Rockford Register Star
COVID-19 scams: Here are common scams and ways to avoid them
In a time where people are financially unstable, it’s no surprise that the scammers are out in full force.
It’s been nearly a year since we all became aware of the coronavirus with most of us taking the recommended steps to wash our hands, social distance and wear a face mask. Along with those measures, as much as we can, we’ve stayed home.
Almost since day one, scammers have been on the attack. The scope of the scams reported ranged from phony messages about money from the government, fake COVID-19 discounts, miracle cures and cybercrime.
Following the news that the rollout of the vaccines is underway, the crooks made that their focus. I’ve seen many reports about phony ads for the COVID-19 vaccine on Craigslist. Telephone offers of home delivery of the vaccine. Text messages inviting you to set up an appointment for the coronavirus vaccine. Offers of “leftover” vaccine supposedly up for grab.
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There is chatter everywhere that the distribution of the vaccine has been confusing and chaotic. Armed with that knowledge, scammers are trying to get at your money and or personal information.
The feds have issued a vaccine scam alert because of the rapid rise in fraud complaints. This is what the Department of Health and Human Services and the F.B.I. say you need to be aware of:
- Advertisements or offers for early access to a vaccine upon payment of a deposit or fee.
- Requests to pay out of pocket to obtain the vaccine or to put your name on a COVID-19 vaccine waiting list.
- Offers to undergo additional medical testing or procedures when obtaining a vaccine.
- Marketers offering to sell and/or ship doses of a vaccine, domestically or internationally, in exchange for payment of a deposit or fee.
- Unsolicited emails, telephone calls or personal contact from someone claiming to be from a medical office, insurance company or COVID-19 vaccine center and requesting personal and/or medical information to determine eligibility to participate in clinical vaccine trials or obtain the vaccine.
- Claims of Food and Drug Administration (FDA) approval for a vaccine that cannot be verified.
- Advertisements for vaccines through social media platforms, emails, telephone calls, online or from unsolicited/unknown sources.
- Individuals contacting you in person, by phone or by email to tell you that government officials require you to receive a COVID-19 vaccine.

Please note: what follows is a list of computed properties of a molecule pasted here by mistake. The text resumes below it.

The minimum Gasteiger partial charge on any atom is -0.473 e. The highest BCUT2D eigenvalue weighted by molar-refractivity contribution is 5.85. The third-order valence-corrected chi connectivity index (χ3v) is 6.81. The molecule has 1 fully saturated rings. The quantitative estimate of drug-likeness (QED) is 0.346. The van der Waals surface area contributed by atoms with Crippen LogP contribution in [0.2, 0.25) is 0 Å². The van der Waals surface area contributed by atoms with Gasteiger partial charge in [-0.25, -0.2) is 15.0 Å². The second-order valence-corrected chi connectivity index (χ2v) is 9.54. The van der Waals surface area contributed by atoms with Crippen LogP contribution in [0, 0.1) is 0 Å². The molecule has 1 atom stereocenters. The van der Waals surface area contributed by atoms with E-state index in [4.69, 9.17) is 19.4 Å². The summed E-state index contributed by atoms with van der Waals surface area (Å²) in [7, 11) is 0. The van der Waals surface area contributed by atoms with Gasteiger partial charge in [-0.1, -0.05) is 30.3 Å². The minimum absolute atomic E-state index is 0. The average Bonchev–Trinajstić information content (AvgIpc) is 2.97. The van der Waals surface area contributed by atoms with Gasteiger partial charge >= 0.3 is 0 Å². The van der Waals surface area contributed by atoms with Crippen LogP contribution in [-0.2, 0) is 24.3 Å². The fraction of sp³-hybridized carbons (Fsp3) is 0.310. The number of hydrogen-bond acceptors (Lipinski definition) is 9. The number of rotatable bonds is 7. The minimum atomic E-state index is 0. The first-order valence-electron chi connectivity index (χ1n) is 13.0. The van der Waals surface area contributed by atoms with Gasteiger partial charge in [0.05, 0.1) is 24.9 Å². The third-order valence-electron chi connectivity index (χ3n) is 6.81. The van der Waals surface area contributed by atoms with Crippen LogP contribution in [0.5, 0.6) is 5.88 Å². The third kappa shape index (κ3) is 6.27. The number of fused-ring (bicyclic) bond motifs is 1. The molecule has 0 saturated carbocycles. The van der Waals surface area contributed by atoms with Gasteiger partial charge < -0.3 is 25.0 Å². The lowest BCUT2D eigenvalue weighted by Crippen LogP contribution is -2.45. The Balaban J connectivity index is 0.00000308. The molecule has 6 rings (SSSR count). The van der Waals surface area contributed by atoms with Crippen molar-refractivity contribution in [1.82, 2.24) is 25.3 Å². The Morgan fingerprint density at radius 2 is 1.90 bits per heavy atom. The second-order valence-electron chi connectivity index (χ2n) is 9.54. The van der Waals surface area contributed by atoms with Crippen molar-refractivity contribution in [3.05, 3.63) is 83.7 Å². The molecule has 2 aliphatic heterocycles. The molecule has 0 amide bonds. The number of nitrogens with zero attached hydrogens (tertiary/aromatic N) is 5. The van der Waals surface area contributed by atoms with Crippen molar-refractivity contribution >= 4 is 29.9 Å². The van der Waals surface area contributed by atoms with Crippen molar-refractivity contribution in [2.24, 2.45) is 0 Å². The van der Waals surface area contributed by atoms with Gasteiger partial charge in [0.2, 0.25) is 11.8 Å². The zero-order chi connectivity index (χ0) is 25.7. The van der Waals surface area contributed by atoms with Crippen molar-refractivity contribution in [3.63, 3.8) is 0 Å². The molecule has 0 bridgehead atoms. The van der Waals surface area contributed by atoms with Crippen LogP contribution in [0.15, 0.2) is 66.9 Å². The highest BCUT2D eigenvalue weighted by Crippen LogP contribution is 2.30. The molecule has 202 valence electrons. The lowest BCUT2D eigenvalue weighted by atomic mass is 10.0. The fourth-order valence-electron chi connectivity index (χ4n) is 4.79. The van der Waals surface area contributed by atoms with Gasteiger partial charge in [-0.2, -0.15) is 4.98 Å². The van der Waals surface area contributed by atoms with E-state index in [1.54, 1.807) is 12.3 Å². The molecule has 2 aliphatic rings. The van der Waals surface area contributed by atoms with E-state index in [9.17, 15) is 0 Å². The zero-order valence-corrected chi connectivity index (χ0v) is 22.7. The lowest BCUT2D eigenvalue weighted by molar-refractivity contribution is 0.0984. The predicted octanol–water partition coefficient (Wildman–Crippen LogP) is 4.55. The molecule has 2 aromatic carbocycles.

The best thing is to not get caught in a scammers trap. HHS recommends these tips to avoid becoming a victim:
- Check the Illinois Department of Public Health or your local county health department’s website for up-to-date information about authorized vaccine distribution channels. Obtain a vaccine only through such channels
- Check the FDA’s website for current information about vaccine emergency use authorizations.
- Consult your primary care physician before having any vaccination.
- Don’t share your personal or health information with anyone other than known, trusted medical professionals.
- Check your medical bills and insurance explanation of benefits for suspicious claims, and promptly report errors to your health insurance provider.
- Follow guidance from the U.S. Centers for Disease Control and Prevention and other trusted medical professionals.
2020 Top 10 regional scams
In new local Scam Tracker findings from the BBB of Chicago and Northern Illinois and the Rockford Regional Office, the menacing problem of online purchase scams continued to escalate in 2020 and are now at the top of the list for scams. Related to online purchases and phony website scams, counterfeit product scams jumped from No. 9 last year into the No. 2 position this year.
While COVID related scams we’re listed as No. 4, the number could be much higher since some COVID-19 related scams are contained in other multiple categories including phishing, counterfeit product, employment, identity theft scams and others.
This year’s top 10 list also features the return of employment scams, debt collection, advance fee loans, credit cards, and identity theft:
- Online purchase – fake websites
- Counterfeit products (clothing, electronics, shoes, purses, etc.)
- Employment – scam job offers
- COVID-19 related scams – (These may be much higher because COVID is sited in other categories.)
- Debt collections – invoices, calls or emails for fake debts
- Advance fee loan – the promise of a “loan” – after you pay fees
- Phishing scams – (clicking on scam links can lead to malware – imposter scams etc.)
- Credit card – includes fake emails and calls claiming there’s a problem with your account in order to steal money and information – or fake credit card debt consolidation
- Credit repair/debt relief
- Identity theft – it’s not if but when it will happen to you?
Dennis Horton is director of the Rockford Regional Office of the Better Business Bureau.